“We’re going to win. Good people will win over bad and evil people,” he said.

He has been faithfully anchoring the program for more than five years, replacing original host Art Bell - who created the show in the 1980s and has retired, though he still steps in from time to time to give some of his old loyalists a listening fix.

“George is great broadcaster who has continued a tradition. But there’s more. The metaphysical world is the sleeping giant of media. There is a huge market, a wonderful new genre for audiences who want to be on the border of philosophy and physics as science unfolds, and fact gets stranger than fiction. It is the area between fantastic and real,” said Michael Harrison, editor of “Talkers,” talk radio’s main industry publication.

“Thank goodness for Noory, who can prove there’s more to talk radio than left and right politics. Radio is the international campfire. Personally, I’d like to see people like Fox News’ Alan Colmes take a shot at this genre,” Mr. Harrison said.

Still, George Noory has a keen sense of politics and he is not without ambition.

“Americans have the right to decide the direction of this country, and they’re desperate for answers. They feel hopeless, they get bombarded with bad news. But you know what? I think our traditional American values are still holding up,” Mr. Noory said, and that smooth voice takes on a no-nonsense edge.

And no wonder.

George Noory may run for president in 2012, a year that is full of portent according to the Mayan calendar - as well as George’s instincts. His listeners are not thrilled with the current crop of poll-driven, brand-named, millionaire politicians. Maybe there’s a heavenly change afoot. Maybe not.

“I’d come at it like the people’s president, as someone without a political background who knows people. There may come that time when they say ‘we’re mad as hell,’ and then they go to the ballot box,” he said.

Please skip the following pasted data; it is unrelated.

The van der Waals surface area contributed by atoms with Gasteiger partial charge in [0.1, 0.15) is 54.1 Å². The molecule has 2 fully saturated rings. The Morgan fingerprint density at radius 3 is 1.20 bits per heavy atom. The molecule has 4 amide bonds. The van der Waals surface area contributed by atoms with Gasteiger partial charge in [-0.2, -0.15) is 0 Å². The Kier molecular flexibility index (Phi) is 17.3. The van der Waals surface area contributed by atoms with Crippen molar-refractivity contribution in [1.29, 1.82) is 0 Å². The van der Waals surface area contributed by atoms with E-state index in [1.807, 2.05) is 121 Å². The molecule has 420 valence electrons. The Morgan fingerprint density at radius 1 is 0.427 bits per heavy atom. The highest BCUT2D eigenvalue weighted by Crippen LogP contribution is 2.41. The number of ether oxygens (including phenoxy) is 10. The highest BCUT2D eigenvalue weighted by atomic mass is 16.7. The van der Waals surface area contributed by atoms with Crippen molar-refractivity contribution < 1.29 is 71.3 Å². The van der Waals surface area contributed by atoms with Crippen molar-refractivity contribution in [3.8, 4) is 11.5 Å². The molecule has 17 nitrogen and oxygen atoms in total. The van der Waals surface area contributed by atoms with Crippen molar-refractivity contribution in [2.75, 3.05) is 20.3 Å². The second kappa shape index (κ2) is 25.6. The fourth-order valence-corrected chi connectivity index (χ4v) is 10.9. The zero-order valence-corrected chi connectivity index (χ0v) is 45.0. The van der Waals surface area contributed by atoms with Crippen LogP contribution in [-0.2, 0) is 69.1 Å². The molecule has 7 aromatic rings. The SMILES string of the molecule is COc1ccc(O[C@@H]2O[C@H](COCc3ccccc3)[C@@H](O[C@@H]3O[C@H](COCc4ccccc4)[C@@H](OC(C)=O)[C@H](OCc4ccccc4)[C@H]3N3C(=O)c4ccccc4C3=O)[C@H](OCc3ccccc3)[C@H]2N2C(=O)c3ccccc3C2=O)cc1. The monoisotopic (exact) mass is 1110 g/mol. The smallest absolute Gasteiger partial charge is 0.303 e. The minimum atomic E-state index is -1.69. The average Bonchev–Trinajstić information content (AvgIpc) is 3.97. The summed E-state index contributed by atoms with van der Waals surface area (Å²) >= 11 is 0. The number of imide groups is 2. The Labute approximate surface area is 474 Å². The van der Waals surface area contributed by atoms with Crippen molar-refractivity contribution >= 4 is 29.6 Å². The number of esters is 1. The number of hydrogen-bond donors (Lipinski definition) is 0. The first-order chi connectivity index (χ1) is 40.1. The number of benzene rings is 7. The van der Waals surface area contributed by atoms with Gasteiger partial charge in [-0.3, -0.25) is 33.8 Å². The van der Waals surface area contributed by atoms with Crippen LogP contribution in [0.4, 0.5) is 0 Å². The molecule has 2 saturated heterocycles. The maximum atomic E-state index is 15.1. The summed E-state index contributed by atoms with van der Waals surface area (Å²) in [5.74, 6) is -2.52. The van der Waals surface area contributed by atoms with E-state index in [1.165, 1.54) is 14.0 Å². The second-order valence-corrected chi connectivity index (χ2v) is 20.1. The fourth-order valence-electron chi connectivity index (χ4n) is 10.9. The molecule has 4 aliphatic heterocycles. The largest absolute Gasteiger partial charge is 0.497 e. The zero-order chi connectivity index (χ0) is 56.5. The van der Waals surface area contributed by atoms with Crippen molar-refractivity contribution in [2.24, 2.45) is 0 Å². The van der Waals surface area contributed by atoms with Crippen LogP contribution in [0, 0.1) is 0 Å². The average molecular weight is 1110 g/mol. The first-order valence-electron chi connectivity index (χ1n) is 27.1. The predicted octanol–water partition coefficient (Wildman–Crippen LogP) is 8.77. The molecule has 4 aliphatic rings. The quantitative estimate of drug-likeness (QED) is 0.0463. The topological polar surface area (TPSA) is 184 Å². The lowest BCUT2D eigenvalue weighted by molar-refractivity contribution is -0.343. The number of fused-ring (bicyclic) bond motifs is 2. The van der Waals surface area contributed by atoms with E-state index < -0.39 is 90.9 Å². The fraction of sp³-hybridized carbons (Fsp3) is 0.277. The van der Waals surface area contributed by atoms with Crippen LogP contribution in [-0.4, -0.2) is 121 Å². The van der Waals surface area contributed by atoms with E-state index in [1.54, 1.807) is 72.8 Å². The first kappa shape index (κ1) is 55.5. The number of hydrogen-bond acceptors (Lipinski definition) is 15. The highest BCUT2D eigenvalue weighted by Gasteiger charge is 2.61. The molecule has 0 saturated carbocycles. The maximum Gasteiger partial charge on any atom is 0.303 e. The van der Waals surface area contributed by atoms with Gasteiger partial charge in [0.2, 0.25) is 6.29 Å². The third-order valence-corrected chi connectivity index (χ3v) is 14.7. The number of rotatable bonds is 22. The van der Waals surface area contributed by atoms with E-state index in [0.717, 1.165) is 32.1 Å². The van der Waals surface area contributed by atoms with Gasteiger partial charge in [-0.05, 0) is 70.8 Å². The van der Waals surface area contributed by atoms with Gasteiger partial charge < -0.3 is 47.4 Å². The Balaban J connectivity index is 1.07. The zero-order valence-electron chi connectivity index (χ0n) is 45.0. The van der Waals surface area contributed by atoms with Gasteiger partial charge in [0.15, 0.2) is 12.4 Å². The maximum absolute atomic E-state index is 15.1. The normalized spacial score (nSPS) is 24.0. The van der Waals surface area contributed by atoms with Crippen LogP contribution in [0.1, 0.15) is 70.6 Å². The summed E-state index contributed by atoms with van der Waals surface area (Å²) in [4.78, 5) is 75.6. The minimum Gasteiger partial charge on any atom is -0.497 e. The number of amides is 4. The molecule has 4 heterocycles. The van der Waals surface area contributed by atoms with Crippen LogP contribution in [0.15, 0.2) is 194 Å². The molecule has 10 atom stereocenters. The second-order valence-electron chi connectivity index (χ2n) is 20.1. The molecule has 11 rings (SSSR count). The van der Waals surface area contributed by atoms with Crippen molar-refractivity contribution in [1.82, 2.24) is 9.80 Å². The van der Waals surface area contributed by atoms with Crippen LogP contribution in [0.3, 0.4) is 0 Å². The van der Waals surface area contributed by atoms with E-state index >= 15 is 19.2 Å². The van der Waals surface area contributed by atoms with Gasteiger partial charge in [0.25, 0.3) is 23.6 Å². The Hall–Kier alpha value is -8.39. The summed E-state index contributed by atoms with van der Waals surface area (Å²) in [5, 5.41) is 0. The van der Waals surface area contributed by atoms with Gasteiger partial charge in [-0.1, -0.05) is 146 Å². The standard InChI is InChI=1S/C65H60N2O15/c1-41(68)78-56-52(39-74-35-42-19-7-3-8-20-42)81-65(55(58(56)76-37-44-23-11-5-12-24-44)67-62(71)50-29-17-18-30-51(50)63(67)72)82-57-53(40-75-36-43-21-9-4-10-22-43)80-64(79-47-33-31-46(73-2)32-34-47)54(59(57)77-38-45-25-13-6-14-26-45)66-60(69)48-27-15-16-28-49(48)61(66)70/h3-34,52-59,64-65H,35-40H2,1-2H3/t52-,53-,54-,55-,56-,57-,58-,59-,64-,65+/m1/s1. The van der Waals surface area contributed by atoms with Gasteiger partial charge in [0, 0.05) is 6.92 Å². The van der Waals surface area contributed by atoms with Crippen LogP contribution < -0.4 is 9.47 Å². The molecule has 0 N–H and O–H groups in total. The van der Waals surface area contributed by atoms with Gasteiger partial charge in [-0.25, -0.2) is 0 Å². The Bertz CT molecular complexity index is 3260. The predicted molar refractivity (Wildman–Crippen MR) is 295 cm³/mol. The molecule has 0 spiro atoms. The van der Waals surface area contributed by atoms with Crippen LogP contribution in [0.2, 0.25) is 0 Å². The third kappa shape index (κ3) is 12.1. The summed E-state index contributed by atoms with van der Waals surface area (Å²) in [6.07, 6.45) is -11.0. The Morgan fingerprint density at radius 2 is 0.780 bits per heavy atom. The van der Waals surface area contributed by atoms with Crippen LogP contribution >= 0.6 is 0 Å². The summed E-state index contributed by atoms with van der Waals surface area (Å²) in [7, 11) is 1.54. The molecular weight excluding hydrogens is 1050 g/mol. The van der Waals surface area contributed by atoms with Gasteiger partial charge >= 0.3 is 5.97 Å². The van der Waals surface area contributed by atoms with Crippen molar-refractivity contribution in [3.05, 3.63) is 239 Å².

The mind reels over the possibilities.

President George Noory, running on the All-American Populist Grass Roots Cosmic Optimist ticket. One thing’s for sure. He’d have a huge audience for a fireside chat.

“I would like ‘Coast to Coast’ to be broadcast out of the White House,” he said, adding a rich, savory blend to those dulcet tones.

“This country needs to be looked after.”

George Noory’s top 10 list of late night topics

What the heck do people talk about as a long, long evening edges until dawn? Things that go bump in the night, certainly — and lots more, according to the man who keeps it all in check for 3 million listeners, five nights a week on 500 radio stations nationwide. Mr. Noory — just “George” to his devoted fans — made this list for The Washington Times based on his years as the intrepid, uber-polite host of “Coast to Coast.”

And now (please cue quirky theme music), here’s Noory’s Top 10, and they are in no particular order:

—Conspiracies of any sort.

— Angels, ghosts and other entities including shadow people, poltergeists, sensed presences, et al.

— UFO cases, from Roswell to contemporary sightings, including alien craft in the sea.

— Alternative health — inventive remedies, natural healing, crystals and the like

— “Real” science — the search for new planets, space phenomena, exobiology, unexplained happenstance.

— Changes in the Earth — volcanic eruptions, weather phenomena, mutant flora and fauna.

— Psychics.

— The predictions of Edgar Cayce and other prognosticators

— Ancient concerns — the pyramids, dead civilizations, ruins.

— 2012 — the implications that a huge change is due on Earth, based on the Mayan calendar and in other sources